The Texas Medical Association has long supported telemedicine and believes that harnessing advancing technologies to deliver quality care holds great promise for both patients and physicians in the coming years. At the same time, these services should adhere to accepted medical standards of care and best practices for both diagnosing and prescribing. Telemedicine is the practice of medicine.
Various service models have sprung up in recent years, some on a subscription basis and increasingly as part of employee benefit plans. In fact, many of the models and protocols for telemedicine have been pioneered by Texas medical school schools, most notably The University of Texas Medical Branch at Galveston and the Texas Tech Health Science Center.
Telemedicine in Texas takes on various forms, but the key to its use is the ability to access and utilize multiple modes of communication and data collection: audio, video, store and forward technology and accessing patient information in the "cloud."
Telemedicine has become quite established for specialty consultations, for follow-up care, and increasingly for monitoring patients with chronic conditions, in both rural and urban areas.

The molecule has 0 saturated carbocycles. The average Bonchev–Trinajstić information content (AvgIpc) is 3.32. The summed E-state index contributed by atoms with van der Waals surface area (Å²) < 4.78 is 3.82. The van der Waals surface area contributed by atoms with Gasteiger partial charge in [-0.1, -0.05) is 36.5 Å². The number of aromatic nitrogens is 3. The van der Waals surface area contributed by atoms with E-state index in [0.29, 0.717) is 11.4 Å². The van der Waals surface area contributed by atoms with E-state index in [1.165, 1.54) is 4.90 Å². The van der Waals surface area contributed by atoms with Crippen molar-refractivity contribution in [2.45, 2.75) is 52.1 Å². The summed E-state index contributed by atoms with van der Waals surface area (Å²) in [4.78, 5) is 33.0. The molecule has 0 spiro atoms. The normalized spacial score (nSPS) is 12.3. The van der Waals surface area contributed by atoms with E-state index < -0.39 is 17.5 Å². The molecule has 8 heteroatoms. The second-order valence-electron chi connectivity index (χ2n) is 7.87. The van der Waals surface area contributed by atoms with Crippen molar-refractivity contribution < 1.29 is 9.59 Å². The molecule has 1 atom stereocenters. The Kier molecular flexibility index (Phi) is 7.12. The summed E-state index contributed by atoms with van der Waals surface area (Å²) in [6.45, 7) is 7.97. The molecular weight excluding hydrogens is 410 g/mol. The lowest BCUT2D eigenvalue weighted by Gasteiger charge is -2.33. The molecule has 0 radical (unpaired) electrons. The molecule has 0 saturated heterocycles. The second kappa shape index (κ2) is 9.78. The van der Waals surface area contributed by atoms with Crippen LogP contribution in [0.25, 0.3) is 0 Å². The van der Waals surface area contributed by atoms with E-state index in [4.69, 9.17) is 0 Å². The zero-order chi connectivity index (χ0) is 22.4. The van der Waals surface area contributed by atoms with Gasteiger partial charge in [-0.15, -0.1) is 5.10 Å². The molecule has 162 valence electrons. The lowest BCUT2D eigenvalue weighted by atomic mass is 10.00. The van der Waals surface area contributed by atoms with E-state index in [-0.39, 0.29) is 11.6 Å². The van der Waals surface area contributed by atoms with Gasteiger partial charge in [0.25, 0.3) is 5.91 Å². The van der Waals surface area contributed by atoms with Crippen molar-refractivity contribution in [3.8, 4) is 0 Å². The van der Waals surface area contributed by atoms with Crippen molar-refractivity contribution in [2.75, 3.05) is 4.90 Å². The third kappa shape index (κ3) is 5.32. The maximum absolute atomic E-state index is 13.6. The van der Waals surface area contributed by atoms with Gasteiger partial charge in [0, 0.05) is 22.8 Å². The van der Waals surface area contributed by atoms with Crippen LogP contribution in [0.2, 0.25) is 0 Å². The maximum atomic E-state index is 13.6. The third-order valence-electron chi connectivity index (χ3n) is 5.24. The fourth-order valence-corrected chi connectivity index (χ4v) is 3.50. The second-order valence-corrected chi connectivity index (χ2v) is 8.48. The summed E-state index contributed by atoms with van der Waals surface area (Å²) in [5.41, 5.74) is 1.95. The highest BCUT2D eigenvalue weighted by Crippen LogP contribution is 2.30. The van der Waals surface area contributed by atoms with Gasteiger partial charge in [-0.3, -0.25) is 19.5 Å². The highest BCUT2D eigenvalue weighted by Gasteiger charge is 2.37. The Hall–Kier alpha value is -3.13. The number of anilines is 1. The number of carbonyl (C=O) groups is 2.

Entering a discussion of telemedicine legislation for 2017, TMA has established three core principles:
- Licensure: The practice of medicine occurs where the patient is receiving treatment, not where the physician is. Physicians providing care in this manner to patients in Texas must be licensed in Texas.
- Adherence to established standards of care: The standard of care for telemedicine is same as for in-person care.
- Payment: A medically necessary and covered service should be paid for regardless of how it is provided.
Generally, legislation should answer the question: How do we provide for the establishment of a new patient-physician relationship in a telemedicine environment that adheres to the standards of care in order to write a valid prescription.
TMA has been working throughout the past year with the Texas Academy of Family Physicians (TAFP) and the Texas e-Health Alliance (TeHA) in crafting legislation. The general goal has been to answer the specific question above, develop a consensus approach that addresses TMA's core principles, and provides for a smaller regulatory footprint that encourages innovation in accordance with standards of care.
Texas physicians support the safe and appropriate use of the latest technology for our patients, to bring high quality medical care to those who might otherwise not receive it.
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Last Updated On
February 03, 2017